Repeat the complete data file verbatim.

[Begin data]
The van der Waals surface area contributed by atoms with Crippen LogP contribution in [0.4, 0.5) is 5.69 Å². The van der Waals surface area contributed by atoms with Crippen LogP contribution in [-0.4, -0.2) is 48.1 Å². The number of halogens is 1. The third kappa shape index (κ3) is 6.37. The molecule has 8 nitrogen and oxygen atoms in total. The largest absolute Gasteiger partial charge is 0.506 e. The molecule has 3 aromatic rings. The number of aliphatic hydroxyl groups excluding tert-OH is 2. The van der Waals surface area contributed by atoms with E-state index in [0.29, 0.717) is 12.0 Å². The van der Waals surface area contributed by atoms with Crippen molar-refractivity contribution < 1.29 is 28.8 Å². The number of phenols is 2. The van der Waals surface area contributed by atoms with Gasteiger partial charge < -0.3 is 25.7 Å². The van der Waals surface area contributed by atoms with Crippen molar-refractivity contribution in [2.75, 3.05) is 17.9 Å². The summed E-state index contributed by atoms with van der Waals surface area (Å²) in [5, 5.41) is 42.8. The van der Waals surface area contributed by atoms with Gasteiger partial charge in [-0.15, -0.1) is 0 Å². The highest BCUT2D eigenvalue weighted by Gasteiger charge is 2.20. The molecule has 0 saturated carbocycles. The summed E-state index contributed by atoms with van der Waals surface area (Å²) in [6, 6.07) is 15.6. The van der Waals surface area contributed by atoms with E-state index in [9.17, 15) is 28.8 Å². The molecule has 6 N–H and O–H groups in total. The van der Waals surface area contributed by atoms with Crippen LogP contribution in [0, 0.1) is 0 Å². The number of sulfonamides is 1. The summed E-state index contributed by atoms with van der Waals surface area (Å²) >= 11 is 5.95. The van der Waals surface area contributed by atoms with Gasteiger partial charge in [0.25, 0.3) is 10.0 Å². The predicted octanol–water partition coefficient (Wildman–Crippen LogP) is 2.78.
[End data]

The van der Waals surface area contributed by atoms with Crippen LogP contribution in [0.4, 0.5) is 5.69 Å². The van der Waals surface area contributed by atoms with Crippen LogP contribution in [-0.4, -0.2) is 48.1 Å². The number of halogens is 1. The third kappa shape index (κ3) is 6.37. The molecule has 8 nitrogen and oxygen atoms in total. The largest absolute Gasteiger partial charge is 0.506 e. The molecule has 3 aromatic rings. The number of aliphatic hydroxyl groups excluding tert-OH is 2. The van der Waals surface area contributed by atoms with E-state index in [0.29, 0.717) is 12.0 Å². The van der Waals surface area contributed by atoms with Crippen molar-refractivity contribution < 1.29 is 28.8 Å². The number of phenols is 2. The van der Waals surface area contributed by atoms with Gasteiger partial charge < -0.3 is 25.7 Å². The van der Waals surface area contributed by atoms with Crippen molar-refractivity contribution in [2.75, 3.05) is 17.9 Å². The summed E-state index contributed by atoms with van der Waals surface area (Å²) in [5, 5.41) is 42.8. The van der Waals surface area contributed by atoms with Gasteiger partial charge in [-0.15, -0.1) is 0 Å². The highest BCUT2D eigenvalue weighted by Gasteiger charge is 2.20. The molecule has 0 saturated carbocycles. The summed E-state index contributed by atoms with van der Waals surface area (Å²) in [6, 6.07) is 15.6. The van der Waals surface area contributed by atoms with E-state index in [9.17, 15) is 28.8 Å². The molecule has 6 N–H and O–H groups in total. The van der Waals surface area contributed by atoms with Crippen LogP contribution in [0, 0.1) is 0 Å². The number of sulfonamides is 1. The summed E-state index contributed by atoms with van der Waals surface area (Å²) >= 11 is 5.95. The van der Waals surface area contributed by atoms with Gasteiger partial charge in [0.25, 0.3) is 10.0 Å². The predicted octanol–water partition coefficient (Wildman–Crippen LogP) is 2.78.